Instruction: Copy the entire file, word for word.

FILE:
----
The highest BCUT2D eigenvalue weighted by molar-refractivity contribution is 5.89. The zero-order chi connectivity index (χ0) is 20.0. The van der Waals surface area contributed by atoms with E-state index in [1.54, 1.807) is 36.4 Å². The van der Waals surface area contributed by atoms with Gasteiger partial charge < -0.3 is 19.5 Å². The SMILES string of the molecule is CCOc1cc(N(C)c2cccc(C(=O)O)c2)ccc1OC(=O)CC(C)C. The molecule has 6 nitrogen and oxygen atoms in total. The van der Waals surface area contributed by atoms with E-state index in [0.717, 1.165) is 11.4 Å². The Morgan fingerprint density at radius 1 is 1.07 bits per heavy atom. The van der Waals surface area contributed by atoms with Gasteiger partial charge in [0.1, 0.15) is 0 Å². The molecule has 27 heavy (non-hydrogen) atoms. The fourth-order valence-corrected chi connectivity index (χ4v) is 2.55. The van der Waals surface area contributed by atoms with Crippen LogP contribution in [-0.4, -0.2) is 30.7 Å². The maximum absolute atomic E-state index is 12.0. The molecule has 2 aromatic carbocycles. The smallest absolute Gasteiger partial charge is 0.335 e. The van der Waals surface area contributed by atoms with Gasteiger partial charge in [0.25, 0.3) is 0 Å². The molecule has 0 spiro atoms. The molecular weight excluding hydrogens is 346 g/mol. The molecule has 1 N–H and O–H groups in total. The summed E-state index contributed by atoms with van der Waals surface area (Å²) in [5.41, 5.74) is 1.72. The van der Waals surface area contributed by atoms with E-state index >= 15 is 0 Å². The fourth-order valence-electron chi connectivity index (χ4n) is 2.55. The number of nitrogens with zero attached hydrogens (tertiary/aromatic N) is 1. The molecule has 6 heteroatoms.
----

The highest BCUT2D eigenvalue weighted by molar-refractivity contribution is 5.89. The zero-order chi connectivity index (χ0) is 20.0. The van der Waals surface area contributed by atoms with E-state index in [1.54, 1.807) is 36.4 Å². The van der Waals surface area contributed by atoms with Gasteiger partial charge < -0.3 is 19.5 Å². The SMILES string of the molecule is CCOc1cc(N(C)c2cccc(C(=O)O)c2)ccc1OC(=O)CC(C)C. The molecule has 6 nitrogen and oxygen atoms in total. The van der Waals surface area contributed by atoms with E-state index in [0.717, 1.165) is 11.4 Å². The Morgan fingerprint density at radius 1 is 1.07 bits per heavy atom. The van der Waals surface area contributed by atoms with Gasteiger partial charge in [0.1, 0.15) is 0 Å². The molecule has 27 heavy (non-hydrogen) atoms. The fourth-order valence-corrected chi connectivity index (χ4v) is 2.55. The van der Waals surface area contributed by atoms with Crippen LogP contribution in [-0.4, -0.2) is 30.7 Å². The maximum absolute atomic E-state index is 12.0. The molecule has 2 aromatic carbocycles. The smallest absolute Gasteiger partial charge is 0.335 e. The van der Waals surface area contributed by atoms with Gasteiger partial charge in [0.25, 0.3) is 0 Å². The molecule has 0 spiro atoms. The molecular weight excluding hydrogens is 346 g/mol. The molecule has 1 N–H and O–H groups in total. The summed E-state index contributed by atoms with van der Waals surface area (Å²) in [5.41, 5.74) is 1.72. The van der Waals surface area contributed by atoms with E-state index >= 15 is 0 Å². The fourth-order valence-electron chi connectivity index (χ4n) is 2.55. The number of nitrogens with zero attached hydrogens (tertiary/aromatic N) is 1. The molecule has 6 heteroatoms.